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EU: Austrian Right Tries To Nuke Czech Accession Drive

Vienna, Linz; 14 January 2002 (RFE/RL) -- Austria's far-right Freedom Party today launched a referendum against the controversial Czech nuclear plant at Temelin, close to the Austrian border. Backers are seeking to block Czech efforts to join the European Union unless the Russian-designed station is closed.

Prague has promised to tighten safety at Temelin but says closure is out of the question. The petition will not change the Czech Republic's position on the issue in any way, Czech Foreign Minister Jan Kavan said in an interview for the 14 January issue of the Austrian weekly "Profil."

"I don't see one single reason for the Czech side to change its position on Temelin on the basis of the Austrian referendum," Kavan is quoted as saying in the interview. "Austria cannot change this Czech decision."

The poll is not legally binding. But correspondents say a high participation rate could put pressure on Austrian Chancellor Wolfgang Schuessel.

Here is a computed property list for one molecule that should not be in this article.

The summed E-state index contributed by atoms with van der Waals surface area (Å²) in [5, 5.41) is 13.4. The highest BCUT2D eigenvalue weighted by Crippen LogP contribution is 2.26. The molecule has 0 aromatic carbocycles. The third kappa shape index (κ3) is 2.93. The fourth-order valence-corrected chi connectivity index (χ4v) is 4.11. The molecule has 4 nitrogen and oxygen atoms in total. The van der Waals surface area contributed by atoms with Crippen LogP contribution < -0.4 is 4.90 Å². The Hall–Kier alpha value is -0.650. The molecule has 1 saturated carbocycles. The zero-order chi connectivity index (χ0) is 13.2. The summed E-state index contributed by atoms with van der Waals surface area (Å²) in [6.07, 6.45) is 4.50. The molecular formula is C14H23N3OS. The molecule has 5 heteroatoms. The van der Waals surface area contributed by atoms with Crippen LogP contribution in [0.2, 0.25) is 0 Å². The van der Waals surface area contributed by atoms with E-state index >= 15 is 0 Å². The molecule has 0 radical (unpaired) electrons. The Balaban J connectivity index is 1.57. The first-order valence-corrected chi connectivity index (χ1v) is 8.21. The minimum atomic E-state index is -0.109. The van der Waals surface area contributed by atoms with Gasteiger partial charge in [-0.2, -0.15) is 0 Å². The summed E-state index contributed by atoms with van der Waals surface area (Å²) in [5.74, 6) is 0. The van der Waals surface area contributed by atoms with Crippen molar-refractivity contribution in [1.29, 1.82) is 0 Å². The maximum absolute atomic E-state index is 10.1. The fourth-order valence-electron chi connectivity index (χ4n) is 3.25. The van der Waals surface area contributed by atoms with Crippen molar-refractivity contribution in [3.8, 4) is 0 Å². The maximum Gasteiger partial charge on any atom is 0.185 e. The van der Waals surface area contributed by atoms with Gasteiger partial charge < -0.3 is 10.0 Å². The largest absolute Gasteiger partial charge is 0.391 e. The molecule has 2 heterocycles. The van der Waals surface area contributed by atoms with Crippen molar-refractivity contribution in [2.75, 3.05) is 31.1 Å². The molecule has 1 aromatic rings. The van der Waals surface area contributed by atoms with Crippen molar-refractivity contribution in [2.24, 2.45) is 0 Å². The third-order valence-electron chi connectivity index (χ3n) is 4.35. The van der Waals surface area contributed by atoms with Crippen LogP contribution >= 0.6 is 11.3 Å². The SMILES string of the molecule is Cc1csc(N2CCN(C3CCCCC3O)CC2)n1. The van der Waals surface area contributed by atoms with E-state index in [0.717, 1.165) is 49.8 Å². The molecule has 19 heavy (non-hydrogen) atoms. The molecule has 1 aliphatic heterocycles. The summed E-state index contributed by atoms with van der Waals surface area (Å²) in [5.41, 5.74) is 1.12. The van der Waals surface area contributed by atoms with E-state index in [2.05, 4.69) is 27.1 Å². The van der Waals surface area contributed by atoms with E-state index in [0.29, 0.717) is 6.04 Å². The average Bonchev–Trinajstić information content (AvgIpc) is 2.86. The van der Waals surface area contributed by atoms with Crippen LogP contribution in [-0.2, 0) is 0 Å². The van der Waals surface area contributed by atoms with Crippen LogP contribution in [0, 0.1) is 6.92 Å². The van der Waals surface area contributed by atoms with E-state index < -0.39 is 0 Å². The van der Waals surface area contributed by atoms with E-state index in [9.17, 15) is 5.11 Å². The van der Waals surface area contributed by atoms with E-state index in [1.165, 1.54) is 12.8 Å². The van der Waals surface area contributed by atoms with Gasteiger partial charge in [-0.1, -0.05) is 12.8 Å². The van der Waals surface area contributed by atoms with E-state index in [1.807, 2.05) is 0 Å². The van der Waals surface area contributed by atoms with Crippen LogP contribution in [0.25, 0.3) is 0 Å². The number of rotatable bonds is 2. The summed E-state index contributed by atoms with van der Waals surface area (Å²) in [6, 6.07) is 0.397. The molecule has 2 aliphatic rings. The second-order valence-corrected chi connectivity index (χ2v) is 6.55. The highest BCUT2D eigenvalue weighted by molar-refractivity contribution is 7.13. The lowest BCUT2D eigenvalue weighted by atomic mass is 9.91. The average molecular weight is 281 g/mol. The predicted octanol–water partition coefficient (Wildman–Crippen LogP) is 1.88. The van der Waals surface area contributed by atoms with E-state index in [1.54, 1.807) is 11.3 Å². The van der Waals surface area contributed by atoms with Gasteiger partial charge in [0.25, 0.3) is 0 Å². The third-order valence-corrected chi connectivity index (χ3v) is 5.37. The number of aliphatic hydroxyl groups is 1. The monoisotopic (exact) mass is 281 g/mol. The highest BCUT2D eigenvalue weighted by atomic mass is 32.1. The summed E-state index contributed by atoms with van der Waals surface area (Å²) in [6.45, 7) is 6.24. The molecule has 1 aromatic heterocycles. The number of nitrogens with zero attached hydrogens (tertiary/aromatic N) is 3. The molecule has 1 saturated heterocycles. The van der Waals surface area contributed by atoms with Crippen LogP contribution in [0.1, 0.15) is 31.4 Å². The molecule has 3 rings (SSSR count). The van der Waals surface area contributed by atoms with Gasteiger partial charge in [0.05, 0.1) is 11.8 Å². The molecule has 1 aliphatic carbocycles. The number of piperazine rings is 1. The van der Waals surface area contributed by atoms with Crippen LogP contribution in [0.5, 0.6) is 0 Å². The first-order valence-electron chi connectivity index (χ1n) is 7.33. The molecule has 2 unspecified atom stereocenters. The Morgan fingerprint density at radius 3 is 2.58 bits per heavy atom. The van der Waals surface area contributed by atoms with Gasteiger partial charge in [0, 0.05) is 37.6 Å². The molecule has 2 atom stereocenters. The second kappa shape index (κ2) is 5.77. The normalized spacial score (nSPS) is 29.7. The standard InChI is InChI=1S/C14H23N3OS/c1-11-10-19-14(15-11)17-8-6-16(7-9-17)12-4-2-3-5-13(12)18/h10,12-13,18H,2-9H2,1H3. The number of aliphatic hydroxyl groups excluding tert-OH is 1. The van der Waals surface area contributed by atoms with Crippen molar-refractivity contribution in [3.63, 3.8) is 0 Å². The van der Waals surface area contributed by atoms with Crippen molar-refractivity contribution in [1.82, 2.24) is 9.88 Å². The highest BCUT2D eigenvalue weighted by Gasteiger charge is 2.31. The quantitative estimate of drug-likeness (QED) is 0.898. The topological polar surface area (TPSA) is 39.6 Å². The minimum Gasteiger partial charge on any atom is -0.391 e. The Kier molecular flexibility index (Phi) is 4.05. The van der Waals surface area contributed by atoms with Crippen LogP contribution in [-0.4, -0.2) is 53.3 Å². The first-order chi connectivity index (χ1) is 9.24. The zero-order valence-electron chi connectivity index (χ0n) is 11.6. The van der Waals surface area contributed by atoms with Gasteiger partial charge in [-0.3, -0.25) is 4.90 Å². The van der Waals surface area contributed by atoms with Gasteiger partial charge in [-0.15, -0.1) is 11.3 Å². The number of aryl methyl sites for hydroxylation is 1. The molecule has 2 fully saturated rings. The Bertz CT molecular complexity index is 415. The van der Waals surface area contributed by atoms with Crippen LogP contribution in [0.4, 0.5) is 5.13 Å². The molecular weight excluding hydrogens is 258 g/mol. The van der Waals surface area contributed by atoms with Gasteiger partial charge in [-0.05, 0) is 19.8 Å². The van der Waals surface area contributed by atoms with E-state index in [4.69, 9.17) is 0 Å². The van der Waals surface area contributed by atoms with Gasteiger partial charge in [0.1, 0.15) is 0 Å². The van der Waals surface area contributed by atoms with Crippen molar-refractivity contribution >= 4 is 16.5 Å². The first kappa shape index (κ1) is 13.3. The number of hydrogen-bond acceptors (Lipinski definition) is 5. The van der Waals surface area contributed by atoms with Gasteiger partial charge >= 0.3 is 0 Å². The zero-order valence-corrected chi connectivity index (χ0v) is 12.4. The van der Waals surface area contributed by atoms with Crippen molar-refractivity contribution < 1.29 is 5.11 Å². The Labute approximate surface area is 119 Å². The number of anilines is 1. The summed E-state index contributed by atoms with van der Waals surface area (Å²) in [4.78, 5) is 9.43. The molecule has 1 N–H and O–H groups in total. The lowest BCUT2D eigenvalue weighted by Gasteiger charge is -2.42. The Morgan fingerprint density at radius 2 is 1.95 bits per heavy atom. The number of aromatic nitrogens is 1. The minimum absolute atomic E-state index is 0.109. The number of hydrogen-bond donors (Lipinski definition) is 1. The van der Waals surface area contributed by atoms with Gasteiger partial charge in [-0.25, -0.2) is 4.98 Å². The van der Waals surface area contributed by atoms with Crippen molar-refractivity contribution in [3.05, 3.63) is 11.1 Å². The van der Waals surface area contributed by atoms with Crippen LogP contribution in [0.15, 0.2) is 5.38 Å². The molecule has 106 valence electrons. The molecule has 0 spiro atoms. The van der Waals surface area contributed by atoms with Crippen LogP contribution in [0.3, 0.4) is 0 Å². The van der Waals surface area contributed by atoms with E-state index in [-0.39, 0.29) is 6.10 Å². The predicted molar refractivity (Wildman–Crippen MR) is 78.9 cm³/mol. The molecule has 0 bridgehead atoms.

The move has caused a rift within his two-year ruling coalition, with Schuessel's center-right Austrian People's Party (VP) opposing the referendum. One opinion poll published on the eve of the petition drive showed the effort could garner about 900,000 signatures, or 15 percent of the electorate.

People's Party (VP) Economics Minister Martin Bartenstein charged the petition was "a veto trap" and "deliberately misleading" in a recent television debate. The people supporting it would in reality not be signing against Temelin, but against the Czech Republic's EU membership, he said. Schuessel and other VP negotiators, in their contacts with Prague, have already achieved maximum safety standards for the nuclear power station, added Bartenstein.